• The teachers we interviewed seemed to feel apprehensive about this topic because it is more recent than say the war 1812. The Great Depression still has lasting effects both emotionally and economically. These teachers choose not to cover it in depth because they do not feel their students are capable of fully understanding it and appreciating its history.
doing history
Doing History
  • Benefits of using Documents:
    • According to Doing History; “If children are to enthusiastically engage in sustained conversation about history, four things are required:
        • Questions worth discussing
        • Questions that do not have single answers
        • Sufficient and appropriate data sources so that students can attempt to answer the questions
        • Imaginative entry into the past (24).”
doing history13
Doing History
  • Instructional Strategies:
    • “Students should not be limited to a single learning style (38).”
    • “All students should be given the time and support to engage in a variety of assignments (38).”
    • “Authentic tasks allow for student choices (38).”
literacy link
Literacy Link
  • Read aloud from Karen Hesse’s Out of the Dust
  • Reading a letter
  • Writing the newspaper article
  • Writing letter to legislature
  • Going to the library for research
  • Through reading these stories, writing stories, and researching students will be encouraged to place themselves in the characters shoes and hence experience the Great Depression.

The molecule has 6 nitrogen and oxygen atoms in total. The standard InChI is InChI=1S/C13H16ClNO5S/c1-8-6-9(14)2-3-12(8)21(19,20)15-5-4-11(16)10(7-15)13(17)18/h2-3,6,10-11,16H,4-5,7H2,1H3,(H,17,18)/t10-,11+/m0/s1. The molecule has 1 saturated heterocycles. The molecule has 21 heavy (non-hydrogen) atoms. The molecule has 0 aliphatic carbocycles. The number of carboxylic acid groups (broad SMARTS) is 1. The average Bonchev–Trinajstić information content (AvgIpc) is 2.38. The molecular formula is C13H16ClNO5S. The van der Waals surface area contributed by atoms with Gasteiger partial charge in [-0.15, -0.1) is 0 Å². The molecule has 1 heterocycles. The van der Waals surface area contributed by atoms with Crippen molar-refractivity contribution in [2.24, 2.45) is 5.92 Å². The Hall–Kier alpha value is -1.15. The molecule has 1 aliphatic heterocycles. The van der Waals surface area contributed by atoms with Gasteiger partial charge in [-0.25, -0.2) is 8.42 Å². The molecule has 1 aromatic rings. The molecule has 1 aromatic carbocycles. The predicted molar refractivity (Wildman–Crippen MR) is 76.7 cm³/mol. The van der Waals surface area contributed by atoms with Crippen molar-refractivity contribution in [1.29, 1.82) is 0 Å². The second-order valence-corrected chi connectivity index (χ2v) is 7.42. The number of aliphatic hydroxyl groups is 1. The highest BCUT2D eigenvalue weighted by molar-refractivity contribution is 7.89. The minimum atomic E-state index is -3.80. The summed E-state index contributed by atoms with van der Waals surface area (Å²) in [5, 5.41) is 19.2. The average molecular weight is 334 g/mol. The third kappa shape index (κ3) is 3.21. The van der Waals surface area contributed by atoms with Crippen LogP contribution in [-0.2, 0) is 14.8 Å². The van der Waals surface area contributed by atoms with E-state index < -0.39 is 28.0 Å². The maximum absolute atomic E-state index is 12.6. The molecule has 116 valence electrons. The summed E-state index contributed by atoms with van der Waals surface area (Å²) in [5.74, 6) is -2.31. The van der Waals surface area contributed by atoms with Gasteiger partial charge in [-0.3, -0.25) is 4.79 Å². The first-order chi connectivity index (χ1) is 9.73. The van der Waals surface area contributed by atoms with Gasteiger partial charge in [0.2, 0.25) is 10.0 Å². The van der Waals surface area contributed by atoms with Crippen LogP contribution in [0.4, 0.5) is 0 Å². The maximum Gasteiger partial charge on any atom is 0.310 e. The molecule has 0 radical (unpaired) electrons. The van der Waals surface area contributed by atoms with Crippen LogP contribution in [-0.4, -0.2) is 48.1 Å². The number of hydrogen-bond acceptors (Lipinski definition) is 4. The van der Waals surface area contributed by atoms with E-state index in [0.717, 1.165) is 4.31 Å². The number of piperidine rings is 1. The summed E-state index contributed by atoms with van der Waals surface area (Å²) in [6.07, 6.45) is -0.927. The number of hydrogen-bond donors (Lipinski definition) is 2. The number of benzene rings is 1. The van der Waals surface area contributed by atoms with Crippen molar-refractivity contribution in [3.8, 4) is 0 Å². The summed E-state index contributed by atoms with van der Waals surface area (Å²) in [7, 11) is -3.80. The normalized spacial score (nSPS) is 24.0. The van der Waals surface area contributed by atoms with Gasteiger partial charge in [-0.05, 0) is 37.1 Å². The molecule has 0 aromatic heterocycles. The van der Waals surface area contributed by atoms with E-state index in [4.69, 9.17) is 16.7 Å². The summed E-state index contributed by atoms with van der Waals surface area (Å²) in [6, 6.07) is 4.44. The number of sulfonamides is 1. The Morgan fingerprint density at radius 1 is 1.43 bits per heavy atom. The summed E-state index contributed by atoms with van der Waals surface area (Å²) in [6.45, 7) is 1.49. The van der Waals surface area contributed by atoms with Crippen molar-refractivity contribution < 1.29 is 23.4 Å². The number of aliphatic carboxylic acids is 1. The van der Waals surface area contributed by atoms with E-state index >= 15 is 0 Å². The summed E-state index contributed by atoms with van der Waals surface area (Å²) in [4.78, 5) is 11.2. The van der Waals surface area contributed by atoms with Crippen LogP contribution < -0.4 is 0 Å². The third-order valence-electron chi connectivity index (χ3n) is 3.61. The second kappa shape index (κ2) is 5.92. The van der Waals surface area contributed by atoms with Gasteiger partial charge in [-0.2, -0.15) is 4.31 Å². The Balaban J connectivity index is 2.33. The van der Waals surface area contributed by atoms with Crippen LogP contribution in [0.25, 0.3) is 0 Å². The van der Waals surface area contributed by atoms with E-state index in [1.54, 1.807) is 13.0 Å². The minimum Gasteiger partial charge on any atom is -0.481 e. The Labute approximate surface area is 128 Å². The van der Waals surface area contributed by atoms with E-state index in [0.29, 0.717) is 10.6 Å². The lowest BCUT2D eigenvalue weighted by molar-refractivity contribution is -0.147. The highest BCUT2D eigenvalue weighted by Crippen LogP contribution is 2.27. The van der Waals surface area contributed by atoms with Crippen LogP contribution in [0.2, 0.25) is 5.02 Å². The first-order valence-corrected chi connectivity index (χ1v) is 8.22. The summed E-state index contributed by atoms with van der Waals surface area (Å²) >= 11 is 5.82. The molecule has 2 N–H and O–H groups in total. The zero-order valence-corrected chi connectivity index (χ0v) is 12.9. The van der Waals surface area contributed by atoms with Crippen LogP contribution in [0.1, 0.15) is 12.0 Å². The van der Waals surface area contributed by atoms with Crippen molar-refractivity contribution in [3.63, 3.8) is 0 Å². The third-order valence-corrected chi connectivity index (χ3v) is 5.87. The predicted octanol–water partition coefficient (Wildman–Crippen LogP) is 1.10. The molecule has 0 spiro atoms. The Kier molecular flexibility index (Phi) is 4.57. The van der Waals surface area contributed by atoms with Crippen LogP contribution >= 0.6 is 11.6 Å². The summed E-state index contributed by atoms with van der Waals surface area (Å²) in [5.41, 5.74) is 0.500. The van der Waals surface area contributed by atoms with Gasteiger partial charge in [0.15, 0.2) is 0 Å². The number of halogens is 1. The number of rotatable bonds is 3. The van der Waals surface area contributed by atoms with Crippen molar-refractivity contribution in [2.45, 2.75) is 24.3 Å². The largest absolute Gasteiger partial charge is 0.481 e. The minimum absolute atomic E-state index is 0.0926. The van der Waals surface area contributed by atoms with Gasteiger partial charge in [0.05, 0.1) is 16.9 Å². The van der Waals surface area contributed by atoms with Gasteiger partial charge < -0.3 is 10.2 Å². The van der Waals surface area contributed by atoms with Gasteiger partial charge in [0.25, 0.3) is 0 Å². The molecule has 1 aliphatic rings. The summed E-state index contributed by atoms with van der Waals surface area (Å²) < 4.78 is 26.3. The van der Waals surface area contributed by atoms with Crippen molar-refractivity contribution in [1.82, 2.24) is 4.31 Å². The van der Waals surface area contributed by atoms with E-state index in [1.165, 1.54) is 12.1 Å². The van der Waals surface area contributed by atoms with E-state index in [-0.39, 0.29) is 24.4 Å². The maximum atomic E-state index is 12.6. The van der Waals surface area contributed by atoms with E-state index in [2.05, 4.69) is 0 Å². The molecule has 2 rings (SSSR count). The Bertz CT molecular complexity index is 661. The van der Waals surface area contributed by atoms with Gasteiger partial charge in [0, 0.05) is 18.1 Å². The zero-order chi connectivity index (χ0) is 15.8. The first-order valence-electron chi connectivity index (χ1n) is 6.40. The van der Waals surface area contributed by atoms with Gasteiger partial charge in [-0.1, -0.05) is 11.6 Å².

essential questions and enduring understandings
Essential Questions and Enduring Understandings
  • How does economic turmoil affect people?
    • Everyone in the nation was affected regardless of socioeconomic status
    • Extreme unemployment
  • What role does government play in the economics of a nation?
    • All major economic decisions involve the government
    • Decisions made at the national level affect the local level
  • VII Production, Distribution, and Consumption
    • f. Explaining and illustrate how values and beliefs influence different economic decisions
    • I. Use economic concepts to help explain historical and current developments and issues in local, national, or global events
unit sketch
Unit Sketch
  • Tuning in:

Students will receive a letter that was written by a child who lived through the Great Depression. This letter will help bring into light the hardships faced by those who experienced this time of turmoil.

Mason, Wisconsin

January 9, 1934

Dear Mrs. F. Roosevelt,

I suppose you'll be kind of surprised to hear from a poor little girl. I am ten years old. On Christmas eve I had wished for Santa Clause to come but my mama said the chimney was blocked & he couldn't come, so I had a poor Christmas. I was expecting Santa to bring me some things.

I lost my daddy when I was two years old.

I have read in the papers how good you are to the poor and thought maybe you can help me some. I will appreciate it all my life.

To-day we have started school from our Christmas vacation & all the children talk about how many presents Santa has brought them & I felt so bad cause I had nothing to say. I guess that is all. My address is R#2, Box 7 Mason, Wisconsin